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Cristina Barco was the first female engineer in the Maintenance department at MAHLE in Montblanc and has been helping to shape change at the location for 20 years.

We need to learn new things every day. A high degree of flexibility and creativity are key to the digitalization process.
CRISTINA BARCO,
Engineer at MAHLE in Montblanc/Spain
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Digitalization is a team task: the team in St. Michael/Austria talks about the latest issues, discusses proposed solutions, and exchanges ideas on a daily basis.

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Specializing in new ways of thinking with 4.0

Twenty years ago, Cristina Barco was the first female engineer at the Maintenance department at MAHLE in Montblanc. To her, digitalization means one thing above all: never stopping learning, thinking in new ways, being creative. In digital as well as analog forms. “Digitalization supports us, but we can’t rely on it completely. Every solution counts when you’re striving to improve.”

She points to a bay right next to her. Alongside the implementation of MES, the entire production line was redesigned, with the result that several employees within a production line are now pushing trolleys on which they are assembling a component. While at the other bays, the components are brought to the employees, here the employees go to the components. Cristina grimaces as she says the word “trolley”— then she laughs. Those were the exact same reactions when the idea was first put forward. It sounded like a backward step. “But if you ask the employees today, they’re happier, because moving is physically good for you and keeps your mind alert,” she adds. “They make far fewer mistakes as a result. The data from MES backs this up.”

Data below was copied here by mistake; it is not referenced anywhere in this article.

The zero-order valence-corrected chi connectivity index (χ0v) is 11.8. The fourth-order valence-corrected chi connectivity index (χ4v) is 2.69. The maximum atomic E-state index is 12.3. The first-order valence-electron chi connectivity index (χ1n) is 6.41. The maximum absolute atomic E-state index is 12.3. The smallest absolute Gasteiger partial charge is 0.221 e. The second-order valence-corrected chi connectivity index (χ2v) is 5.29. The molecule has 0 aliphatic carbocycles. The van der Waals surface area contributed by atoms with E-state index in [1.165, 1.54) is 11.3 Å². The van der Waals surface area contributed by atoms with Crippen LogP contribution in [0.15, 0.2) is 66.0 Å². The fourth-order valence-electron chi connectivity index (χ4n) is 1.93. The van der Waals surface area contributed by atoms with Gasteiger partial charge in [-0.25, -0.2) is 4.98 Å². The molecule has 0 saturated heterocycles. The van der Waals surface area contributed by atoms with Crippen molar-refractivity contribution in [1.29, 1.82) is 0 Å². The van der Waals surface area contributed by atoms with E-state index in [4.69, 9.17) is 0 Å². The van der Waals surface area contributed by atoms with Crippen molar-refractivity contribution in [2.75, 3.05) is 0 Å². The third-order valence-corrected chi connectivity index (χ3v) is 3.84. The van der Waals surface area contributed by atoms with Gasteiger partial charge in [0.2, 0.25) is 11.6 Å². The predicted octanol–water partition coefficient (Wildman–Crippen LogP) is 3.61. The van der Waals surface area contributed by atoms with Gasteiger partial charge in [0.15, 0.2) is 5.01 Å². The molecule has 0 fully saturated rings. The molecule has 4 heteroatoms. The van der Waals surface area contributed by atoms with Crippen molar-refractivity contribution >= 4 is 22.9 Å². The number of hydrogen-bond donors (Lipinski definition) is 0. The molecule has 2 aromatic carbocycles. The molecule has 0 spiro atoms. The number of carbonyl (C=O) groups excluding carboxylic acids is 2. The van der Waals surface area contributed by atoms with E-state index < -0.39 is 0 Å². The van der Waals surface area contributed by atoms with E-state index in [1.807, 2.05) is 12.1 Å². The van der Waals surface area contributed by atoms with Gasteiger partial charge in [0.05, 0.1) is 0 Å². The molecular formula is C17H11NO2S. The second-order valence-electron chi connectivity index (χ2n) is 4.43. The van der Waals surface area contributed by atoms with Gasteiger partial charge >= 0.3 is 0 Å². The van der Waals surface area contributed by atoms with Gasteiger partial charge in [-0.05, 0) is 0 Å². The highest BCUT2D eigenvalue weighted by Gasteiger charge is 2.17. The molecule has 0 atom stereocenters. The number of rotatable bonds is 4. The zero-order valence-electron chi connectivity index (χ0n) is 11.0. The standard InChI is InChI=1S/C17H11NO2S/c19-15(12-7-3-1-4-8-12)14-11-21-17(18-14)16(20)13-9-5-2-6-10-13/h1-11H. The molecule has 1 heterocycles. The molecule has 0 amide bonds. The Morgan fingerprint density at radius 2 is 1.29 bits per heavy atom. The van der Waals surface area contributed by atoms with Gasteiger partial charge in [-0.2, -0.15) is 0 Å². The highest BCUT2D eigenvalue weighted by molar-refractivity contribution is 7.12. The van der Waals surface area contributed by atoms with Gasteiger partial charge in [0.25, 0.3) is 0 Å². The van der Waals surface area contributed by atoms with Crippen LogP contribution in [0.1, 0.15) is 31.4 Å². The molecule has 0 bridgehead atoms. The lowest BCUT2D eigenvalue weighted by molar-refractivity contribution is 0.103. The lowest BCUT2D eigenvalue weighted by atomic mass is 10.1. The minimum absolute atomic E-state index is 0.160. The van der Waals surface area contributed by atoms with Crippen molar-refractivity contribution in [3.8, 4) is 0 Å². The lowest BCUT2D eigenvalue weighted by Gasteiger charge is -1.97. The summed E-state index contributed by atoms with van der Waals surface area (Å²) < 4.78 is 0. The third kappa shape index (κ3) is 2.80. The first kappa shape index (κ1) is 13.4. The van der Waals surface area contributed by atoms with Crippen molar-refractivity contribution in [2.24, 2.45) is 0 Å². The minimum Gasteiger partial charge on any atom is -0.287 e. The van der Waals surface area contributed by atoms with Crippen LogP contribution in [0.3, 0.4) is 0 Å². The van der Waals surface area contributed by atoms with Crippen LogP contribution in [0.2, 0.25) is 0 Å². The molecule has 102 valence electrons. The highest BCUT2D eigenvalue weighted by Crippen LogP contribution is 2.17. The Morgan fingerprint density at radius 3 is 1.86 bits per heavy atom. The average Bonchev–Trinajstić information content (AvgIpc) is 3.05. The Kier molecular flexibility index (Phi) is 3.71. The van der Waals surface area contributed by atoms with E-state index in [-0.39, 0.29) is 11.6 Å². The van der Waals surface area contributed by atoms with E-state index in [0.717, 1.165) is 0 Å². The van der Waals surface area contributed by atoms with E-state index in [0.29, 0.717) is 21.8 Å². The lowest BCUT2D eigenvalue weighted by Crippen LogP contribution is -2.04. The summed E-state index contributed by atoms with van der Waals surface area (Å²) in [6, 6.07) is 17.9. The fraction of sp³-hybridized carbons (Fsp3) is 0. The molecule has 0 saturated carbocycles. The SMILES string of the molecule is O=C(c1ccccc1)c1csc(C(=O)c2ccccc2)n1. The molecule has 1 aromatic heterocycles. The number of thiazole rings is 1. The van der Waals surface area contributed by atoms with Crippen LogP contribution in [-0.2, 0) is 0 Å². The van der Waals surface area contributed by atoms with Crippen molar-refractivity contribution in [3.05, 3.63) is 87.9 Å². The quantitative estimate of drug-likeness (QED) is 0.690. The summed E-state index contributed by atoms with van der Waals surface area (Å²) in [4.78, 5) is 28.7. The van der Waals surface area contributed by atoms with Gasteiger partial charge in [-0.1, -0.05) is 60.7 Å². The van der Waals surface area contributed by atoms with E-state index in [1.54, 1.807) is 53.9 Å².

It’s the opportunity to use digitalization as a new team member, who works side by side with the employees to drive MAHLE forward.

Just then, a robot arm stops next to us. It’s a collaborative robot, which is helping an employee with her work. When she touches it, it stands still. “The employee has the last word,” notes Cristina. The team jointly developed the robot with Francisco. A screen above the bay now displays the number four. So, what does Industry 4.0 mean for MAHLE? It’s the opportunity to use digitalization as a new team member, who works side by side with the employees to drive MAHLE forward. To be a young, dynamic company, offering its customers an even more effective partnership and the best possible products for mobility applications. After all, everyone benefits from the best products and solutions. And when quitting time comes around, and the employees get into their cars and drive home, digitalization continues working at MAHLE. Just the way people want it to.

The process is bringing together highly experienced employees with incredible expertise and young engineers with a whole new mind-set. As a company, we make sure that they have access to all the resources they need to put their ideas and solutions forward. And by working together, we’re not simply digitalizing production, we’re making it more successful.
ROGER GOMBAU,
Plant manager at MAHLE in Montblanc/Spain

Learn more about
MAHLE′s digital transformation?